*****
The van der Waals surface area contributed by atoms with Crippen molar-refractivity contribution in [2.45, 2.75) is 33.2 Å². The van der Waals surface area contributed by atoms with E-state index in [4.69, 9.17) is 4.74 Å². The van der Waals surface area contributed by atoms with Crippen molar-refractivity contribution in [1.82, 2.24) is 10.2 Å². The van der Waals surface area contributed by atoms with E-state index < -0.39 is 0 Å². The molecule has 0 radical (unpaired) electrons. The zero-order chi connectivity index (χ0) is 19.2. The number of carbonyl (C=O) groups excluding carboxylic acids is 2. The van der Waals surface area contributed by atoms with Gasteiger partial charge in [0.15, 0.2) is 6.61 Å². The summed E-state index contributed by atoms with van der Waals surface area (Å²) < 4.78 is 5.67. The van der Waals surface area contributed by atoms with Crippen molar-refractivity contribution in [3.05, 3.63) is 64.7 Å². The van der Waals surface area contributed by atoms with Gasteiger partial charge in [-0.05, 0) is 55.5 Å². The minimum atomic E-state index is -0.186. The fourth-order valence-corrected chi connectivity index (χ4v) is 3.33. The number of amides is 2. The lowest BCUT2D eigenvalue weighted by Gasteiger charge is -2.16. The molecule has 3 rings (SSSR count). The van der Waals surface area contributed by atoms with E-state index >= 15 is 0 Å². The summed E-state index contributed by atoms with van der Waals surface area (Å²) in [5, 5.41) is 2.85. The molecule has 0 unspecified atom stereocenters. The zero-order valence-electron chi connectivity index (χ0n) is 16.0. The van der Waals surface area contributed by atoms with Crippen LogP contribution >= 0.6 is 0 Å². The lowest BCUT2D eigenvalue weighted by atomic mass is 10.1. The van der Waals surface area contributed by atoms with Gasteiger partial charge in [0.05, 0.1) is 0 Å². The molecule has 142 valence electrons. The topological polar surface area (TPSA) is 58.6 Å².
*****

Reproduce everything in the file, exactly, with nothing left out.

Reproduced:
The van der Waals surface area contributed by atoms with Crippen molar-refractivity contribution in [2.45, 2.75) is 33.2 Å². The van der Waals surface area contributed by atoms with E-state index in [4.69, 9.17) is 4.74 Å². The van der Waals surface area contributed by atoms with Crippen molar-refractivity contribution in [1.82, 2.24) is 10.2 Å². The van der Waals surface area contributed by atoms with E-state index < -0.39 is 0 Å². The molecule has 0 radical (unpaired) electrons. The zero-order chi connectivity index (χ0) is 19.2. The number of carbonyl (C=O) groups excluding carboxylic acids is 2. The van der Waals surface area contributed by atoms with Gasteiger partial charge in [0.15, 0.2) is 6.61 Å². The summed E-state index contributed by atoms with van der Waals surface area (Å²) < 4.78 is 5.67. The van der Waals surface area contributed by atoms with Crippen molar-refractivity contribution in [3.05, 3.63) is 64.7 Å². The van der Waals surface area contributed by atoms with Gasteiger partial charge in [-0.05, 0) is 55.5 Å². The minimum atomic E-state index is -0.186. The fourth-order valence-corrected chi connectivity index (χ4v) is 3.33. The number of amides is 2. The lowest BCUT2D eigenvalue weighted by Gasteiger charge is -2.16. The molecule has 3 rings (SSSR count). The van der Waals surface area contributed by atoms with E-state index >= 15 is 0 Å². The summed E-state index contributed by atoms with van der Waals surface area (Å²) in [5, 5.41) is 2.85. The molecule has 0 unspecified atom stereocenters. The zero-order valence-electron chi connectivity index (χ0n) is 16.0. The van der Waals surface area contributed by atoms with Crippen LogP contribution >= 0.6 is 0 Å². The lowest BCUT2D eigenvalue weighted by atomic mass is 10.1. The van der Waals surface area contributed by atoms with Gasteiger partial charge in [0.05, 0.1) is 0 Å². The molecule has 142 valence electrons. The topological polar surface area (TPSA) is 58.6 Å².